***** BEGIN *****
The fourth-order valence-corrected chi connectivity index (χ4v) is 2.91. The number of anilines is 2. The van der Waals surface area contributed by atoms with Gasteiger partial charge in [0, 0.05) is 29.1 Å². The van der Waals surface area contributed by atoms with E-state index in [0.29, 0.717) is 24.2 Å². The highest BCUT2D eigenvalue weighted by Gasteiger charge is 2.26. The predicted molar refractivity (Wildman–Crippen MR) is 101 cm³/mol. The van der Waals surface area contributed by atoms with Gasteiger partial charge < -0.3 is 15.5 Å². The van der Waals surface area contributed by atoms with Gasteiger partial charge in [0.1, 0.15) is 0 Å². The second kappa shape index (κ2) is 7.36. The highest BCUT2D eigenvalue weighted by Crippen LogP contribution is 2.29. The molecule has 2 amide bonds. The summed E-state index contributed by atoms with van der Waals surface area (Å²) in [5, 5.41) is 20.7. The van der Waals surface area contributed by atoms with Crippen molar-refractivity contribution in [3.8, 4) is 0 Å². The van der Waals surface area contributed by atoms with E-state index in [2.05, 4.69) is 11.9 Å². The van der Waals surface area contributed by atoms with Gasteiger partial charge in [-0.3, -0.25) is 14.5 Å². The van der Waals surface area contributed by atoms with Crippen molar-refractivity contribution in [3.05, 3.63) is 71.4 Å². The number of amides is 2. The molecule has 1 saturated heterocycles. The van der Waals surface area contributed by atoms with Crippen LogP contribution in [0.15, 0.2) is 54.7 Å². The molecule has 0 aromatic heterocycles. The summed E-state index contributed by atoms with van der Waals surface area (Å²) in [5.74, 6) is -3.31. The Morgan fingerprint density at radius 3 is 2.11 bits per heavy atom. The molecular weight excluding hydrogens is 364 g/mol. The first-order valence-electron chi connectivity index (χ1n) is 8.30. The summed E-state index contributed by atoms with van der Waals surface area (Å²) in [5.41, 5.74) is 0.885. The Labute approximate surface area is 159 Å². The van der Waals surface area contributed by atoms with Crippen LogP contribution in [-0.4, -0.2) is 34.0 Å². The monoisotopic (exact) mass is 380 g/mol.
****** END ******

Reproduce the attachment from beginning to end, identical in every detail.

The fourth-order valence-corrected chi connectivity index (χ4v) is 2.91. The number of anilines is 2. The van der Waals surface area contributed by atoms with Gasteiger partial charge in [0, 0.05) is 29.1 Å². The van der Waals surface area contributed by atoms with E-state index in [0.29, 0.717) is 24.2 Å². The highest BCUT2D eigenvalue weighted by Gasteiger charge is 2.26. The predicted molar refractivity (Wildman–Crippen MR) is 101 cm³/mol. The van der Waals surface area contributed by atoms with Gasteiger partial charge < -0.3 is 15.5 Å². The van der Waals surface area contributed by atoms with Gasteiger partial charge in [0.1, 0.15) is 0 Å². The second kappa shape index (κ2) is 7.36. The highest BCUT2D eigenvalue weighted by Crippen LogP contribution is 2.29. The molecule has 2 amide bonds. The summed E-state index contributed by atoms with van der Waals surface area (Å²) in [5, 5.41) is 20.7. The van der Waals surface area contributed by atoms with Crippen molar-refractivity contribution in [3.8, 4) is 0 Å². The van der Waals surface area contributed by atoms with E-state index in [2.05, 4.69) is 11.9 Å². The van der Waals surface area contributed by atoms with Gasteiger partial charge in [-0.3, -0.25) is 14.5 Å². The van der Waals surface area contributed by atoms with Crippen molar-refractivity contribution in [3.05, 3.63) is 71.4 Å². The number of amides is 2. The molecule has 1 saturated heterocycles. The van der Waals surface area contributed by atoms with Crippen LogP contribution in [0.15, 0.2) is 54.7 Å². The molecule has 0 aromatic heterocycles. The summed E-state index contributed by atoms with van der Waals surface area (Å²) in [5.74, 6) is -3.31. The Morgan fingerprint density at radius 3 is 2.11 bits per heavy atom. The molecular weight excluding hydrogens is 364 g/mol. The first-order valence-electron chi connectivity index (χ1n) is 8.30. The summed E-state index contributed by atoms with van der Waals surface area (Å²) in [5.41, 5.74) is 0.885. The Labute approximate surface area is 159 Å². The van der Waals surface area contributed by atoms with Crippen LogP contribution in [-0.4, -0.2) is 34.0 Å². The monoisotopic (exact) mass is 380 g/mol.